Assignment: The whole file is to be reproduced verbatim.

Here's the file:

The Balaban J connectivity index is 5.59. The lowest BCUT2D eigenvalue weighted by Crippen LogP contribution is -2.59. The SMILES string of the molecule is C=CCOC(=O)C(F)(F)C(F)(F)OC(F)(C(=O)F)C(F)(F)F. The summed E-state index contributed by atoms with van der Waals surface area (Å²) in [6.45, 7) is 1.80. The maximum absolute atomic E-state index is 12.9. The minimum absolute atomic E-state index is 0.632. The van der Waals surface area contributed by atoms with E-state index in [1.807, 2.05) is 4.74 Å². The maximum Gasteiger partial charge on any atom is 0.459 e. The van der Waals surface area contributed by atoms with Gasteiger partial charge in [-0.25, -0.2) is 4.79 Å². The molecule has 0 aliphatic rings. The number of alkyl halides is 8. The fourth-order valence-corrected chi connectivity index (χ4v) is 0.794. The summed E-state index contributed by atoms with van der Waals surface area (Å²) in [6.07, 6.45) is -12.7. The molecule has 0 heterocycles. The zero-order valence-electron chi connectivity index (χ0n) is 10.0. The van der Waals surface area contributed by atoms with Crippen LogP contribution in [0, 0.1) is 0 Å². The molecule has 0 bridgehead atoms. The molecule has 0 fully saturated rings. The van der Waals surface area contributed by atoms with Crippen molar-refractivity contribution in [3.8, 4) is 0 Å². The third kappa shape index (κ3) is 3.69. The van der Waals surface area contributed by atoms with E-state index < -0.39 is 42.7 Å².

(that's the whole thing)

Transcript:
The Balaban J connectivity index is 5.59. The lowest BCUT2D eigenvalue weighted by Crippen LogP contribution is -2.59. The SMILES string of the molecule is C=CCOC(=O)C(F)(F)C(F)(F)OC(F)(C(=O)F)C(F)(F)F. The summed E-state index contributed by atoms with van der Waals surface area (Å²) in [6.45, 7) is 1.80. The maximum absolute atomic E-state index is 12.9. The minimum absolute atomic E-state index is 0.632. The van der Waals surface area contributed by atoms with E-state index in [1.807, 2.05) is 4.74 Å². The maximum Gasteiger partial charge on any atom is 0.459 e. The van der Waals surface area contributed by atoms with Gasteiger partial charge in [-0.25, -0.2) is 4.79 Å². The molecule has 0 aliphatic rings. The number of alkyl halides is 8. The fourth-order valence-corrected chi connectivity index (χ4v) is 0.794. The summed E-state index contributed by atoms with van der Waals surface area (Å²) in [6.07, 6.45) is -12.7. The molecule has 0 heterocycles. The zero-order valence-electron chi connectivity index (χ0n) is 10.0. The van der Waals surface area contributed by atoms with Crippen LogP contribution in [0, 0.1) is 0 Å². The molecule has 0 bridgehead atoms. The molecule has 0 fully saturated rings. The van der Waals surface area contributed by atoms with Crippen molar-refractivity contribution in [3.8, 4) is 0 Å². The third kappa shape index (κ3) is 3.69. The van der Waals surface area contributed by atoms with E-state index < -0.39 is 42.7 Å².